|Número de publicación||US6488717 B1|
|Tipo de publicación||Concesión|
|Número de solicitud||US 09/682,370|
|Fecha de publicación||3 Dic 2002|
|Fecha de presentación||24 Ago 2001|
|Fecha de prioridad||24 Ago 2001|
|También publicado como||WO2003017869A2, WO2003017869A3|
|Número de publicación||09682370, 682370, US 6488717 B1, US 6488717B1, US-B1-6488717, US6488717 B1, US6488717B1|
|Inventores||Mack Edward McColl, Colin Clegg|
|Cesionario original||Mccoll Mack Edward, Colin Clegg|
|Exportar cita||BiBTeX, EndNote, RefMan|
|Citas de patentes (23), Citada por (6), Clasificaciones (25), Eventos legales (3)|
|Enlaces externos: USPTO, Cesión de USPTO, Espacenet|
The present invention relates to a prosthetic leg.
Leg prostheses are designed to enable disabled persons to have a reasonable amount of mobility and activity. The simplest leg prosthesis is a peg leg, which enables a person to walk. Advances in the design of prosthetic legs attempt to mimic the biomechanics of those portions of the leg that are missing. Depending on the amputee's circumstances, however, walking and sitting motions may be all that can be supplied in the prior art mechanics of prosthetic legs, especially with persons having above the knee (AK) amputations.
U.S. Pat. No. 4,883,493 issued to Martel et al. describes a prosthesis including a knee joint, a telescoping and resilient shank and a rigid foot prosthesis. Many other prosthetic designs incorporate a shock-absorbing design using sprints, elastomeric elements or compressible fluid elements. Most such designs are unsatisfactory because force dampening purposely inhibits the return of energy that stimulates normal walking momentum. Therefore, most shock absorbing designs do not function well. As well, prior art designs to include shock absorption are complex, increasing the weight and cost of the prosthesis, both of which are negative factors.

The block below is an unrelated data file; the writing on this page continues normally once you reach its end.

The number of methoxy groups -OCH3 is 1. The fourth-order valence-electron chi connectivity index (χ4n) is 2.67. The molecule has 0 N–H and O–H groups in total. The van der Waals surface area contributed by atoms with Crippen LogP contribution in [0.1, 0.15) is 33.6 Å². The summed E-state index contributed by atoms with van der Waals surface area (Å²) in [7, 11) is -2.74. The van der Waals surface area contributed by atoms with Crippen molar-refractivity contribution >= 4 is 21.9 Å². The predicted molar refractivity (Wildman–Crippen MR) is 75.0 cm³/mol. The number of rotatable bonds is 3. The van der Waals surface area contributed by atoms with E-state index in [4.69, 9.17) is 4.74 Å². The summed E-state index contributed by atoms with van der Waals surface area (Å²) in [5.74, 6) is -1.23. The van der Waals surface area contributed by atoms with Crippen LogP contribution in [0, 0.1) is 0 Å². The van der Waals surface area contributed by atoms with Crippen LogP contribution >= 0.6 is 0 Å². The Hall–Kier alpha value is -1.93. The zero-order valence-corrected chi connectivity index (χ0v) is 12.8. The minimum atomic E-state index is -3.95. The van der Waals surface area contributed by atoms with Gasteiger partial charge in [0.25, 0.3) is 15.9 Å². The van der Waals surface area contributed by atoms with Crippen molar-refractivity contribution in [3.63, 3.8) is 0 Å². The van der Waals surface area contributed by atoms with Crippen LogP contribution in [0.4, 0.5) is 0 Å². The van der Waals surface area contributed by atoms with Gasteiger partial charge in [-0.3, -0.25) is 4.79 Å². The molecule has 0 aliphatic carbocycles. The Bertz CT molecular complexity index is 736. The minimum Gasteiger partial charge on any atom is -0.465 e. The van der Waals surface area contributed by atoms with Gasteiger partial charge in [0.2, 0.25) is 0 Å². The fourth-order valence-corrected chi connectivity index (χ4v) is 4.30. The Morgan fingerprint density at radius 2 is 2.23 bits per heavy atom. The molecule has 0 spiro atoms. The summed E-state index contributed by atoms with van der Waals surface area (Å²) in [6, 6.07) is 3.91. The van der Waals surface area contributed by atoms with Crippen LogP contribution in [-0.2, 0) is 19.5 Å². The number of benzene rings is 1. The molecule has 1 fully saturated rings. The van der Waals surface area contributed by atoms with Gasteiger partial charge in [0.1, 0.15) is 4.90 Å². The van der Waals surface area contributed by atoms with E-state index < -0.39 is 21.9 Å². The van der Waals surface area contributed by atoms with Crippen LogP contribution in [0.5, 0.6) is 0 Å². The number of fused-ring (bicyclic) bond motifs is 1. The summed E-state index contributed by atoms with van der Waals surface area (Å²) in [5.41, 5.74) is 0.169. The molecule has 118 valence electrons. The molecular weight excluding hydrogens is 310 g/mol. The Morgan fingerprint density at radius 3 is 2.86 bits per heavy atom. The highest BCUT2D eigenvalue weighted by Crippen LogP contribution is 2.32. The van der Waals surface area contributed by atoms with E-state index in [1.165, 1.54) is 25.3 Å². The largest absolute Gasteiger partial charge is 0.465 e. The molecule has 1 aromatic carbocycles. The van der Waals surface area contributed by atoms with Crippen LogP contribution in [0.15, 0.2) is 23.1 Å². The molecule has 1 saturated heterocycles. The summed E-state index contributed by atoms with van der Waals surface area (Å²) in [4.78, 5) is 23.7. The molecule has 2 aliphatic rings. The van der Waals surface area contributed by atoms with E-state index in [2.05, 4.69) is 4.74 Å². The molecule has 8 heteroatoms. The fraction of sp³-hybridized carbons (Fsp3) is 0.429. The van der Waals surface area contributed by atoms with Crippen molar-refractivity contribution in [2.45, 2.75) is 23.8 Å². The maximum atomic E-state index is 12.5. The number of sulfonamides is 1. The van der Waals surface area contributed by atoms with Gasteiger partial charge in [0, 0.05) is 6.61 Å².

Prior art prostheses generally include a prosthetic foot that attempts to mimic the function of a human foot and ankle joint. Simpler foot prostheses include a bent resilient member which flexes somewhat. However, it is known that when pushing off in a walking motion, a foot becomes very rigid, therefore, a flexible artificial foot hinders normal walking motion. Complicated artificial ankles and feet have been devised, such as that disclosed in U.S. Pat. No. 2,657,393. However, such complicated designs are difficult to maintain and very costly.
It is also beneficial to allow some rotational movement between stump and heel strike. In natural walking gaits, there is considerable rotation in the heel, especially in relation to the hip. In U.S. Pat. No. 4,038,705 issued to Owens et al., a thrust bearing assembly is provided which allows limited rotational movement. However, the thrust bearing and a paddle element requires specially shaped elastomeric torque members to restrain over-rotation, which is perceived as being problematic in the prior art.
Therefore, there is a need in the art for a leg prosthesis that provides functionality in a biomechanically safe and sound manner, which is also simple and inexpensive in design and construction.
The present invention is directed to a jointless leg prosthesis having an axially reciprocating pylon and a rotational heel. The prosthesis is exceedingly simple and efficient in design, yet functions well in both walking and running movements. In one embodiment, the entire prosthesis comprises only 18 parts, which compares favourably against the complex and costly prior art designs.